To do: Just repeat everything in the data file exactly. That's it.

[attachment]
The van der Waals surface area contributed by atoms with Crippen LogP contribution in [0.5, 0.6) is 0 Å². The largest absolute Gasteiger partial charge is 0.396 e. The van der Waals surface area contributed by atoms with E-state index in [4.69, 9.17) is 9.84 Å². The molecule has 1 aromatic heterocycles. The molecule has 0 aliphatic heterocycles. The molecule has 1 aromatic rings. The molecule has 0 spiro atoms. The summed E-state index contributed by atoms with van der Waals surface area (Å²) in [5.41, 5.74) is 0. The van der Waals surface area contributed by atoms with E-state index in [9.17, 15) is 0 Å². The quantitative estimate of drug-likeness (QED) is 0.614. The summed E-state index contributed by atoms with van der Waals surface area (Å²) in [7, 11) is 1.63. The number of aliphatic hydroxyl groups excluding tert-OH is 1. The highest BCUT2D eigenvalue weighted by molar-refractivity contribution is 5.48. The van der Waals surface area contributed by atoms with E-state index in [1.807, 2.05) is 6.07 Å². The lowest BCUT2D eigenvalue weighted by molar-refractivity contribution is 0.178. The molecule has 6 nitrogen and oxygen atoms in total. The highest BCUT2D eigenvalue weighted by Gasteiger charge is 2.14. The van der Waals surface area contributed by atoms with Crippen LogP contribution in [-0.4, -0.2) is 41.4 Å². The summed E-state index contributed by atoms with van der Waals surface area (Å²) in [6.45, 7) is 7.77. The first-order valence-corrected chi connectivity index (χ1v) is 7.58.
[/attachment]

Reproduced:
The van der Waals surface area contributed by atoms with Crippen LogP contribution in [0.5, 0.6) is 0 Å². The largest absolute Gasteiger partial charge is 0.396 e. The van der Waals surface area contributed by atoms with E-state index in [4.69, 9.17) is 9.84 Å². The molecule has 1 aromatic heterocycles. The molecule has 0 aliphatic heterocycles. The molecule has 1 aromatic rings. The molecule has 0 spiro atoms. The summed E-state index contributed by atoms with van der Waals surface area (Å²) in [5.41, 5.74) is 0. The van der Waals surface area contributed by atoms with E-state index in [9.17, 15) is 0 Å². The quantitative estimate of drug-likeness (QED) is 0.614. The summed E-state index contributed by atoms with van der Waals surface area (Å²) in [7, 11) is 1.63. The number of aliphatic hydroxyl groups excluding tert-OH is 1. The highest BCUT2D eigenvalue weighted by molar-refractivity contribution is 5.48. The van der Waals surface area contributed by atoms with E-state index in [1.807, 2.05) is 6.07 Å². The lowest BCUT2D eigenvalue weighted by molar-refractivity contribution is 0.178. The molecule has 6 nitrogen and oxygen atoms in total. The highest BCUT2D eigenvalue weighted by Gasteiger charge is 2.14. The van der Waals surface area contributed by atoms with Crippen LogP contribution in [-0.4, -0.2) is 41.4 Å². The summed E-state index contributed by atoms with van der Waals surface area (Å²) in [6.45, 7) is 7.77. The first-order valence-corrected chi connectivity index (χ1v) is 7.58.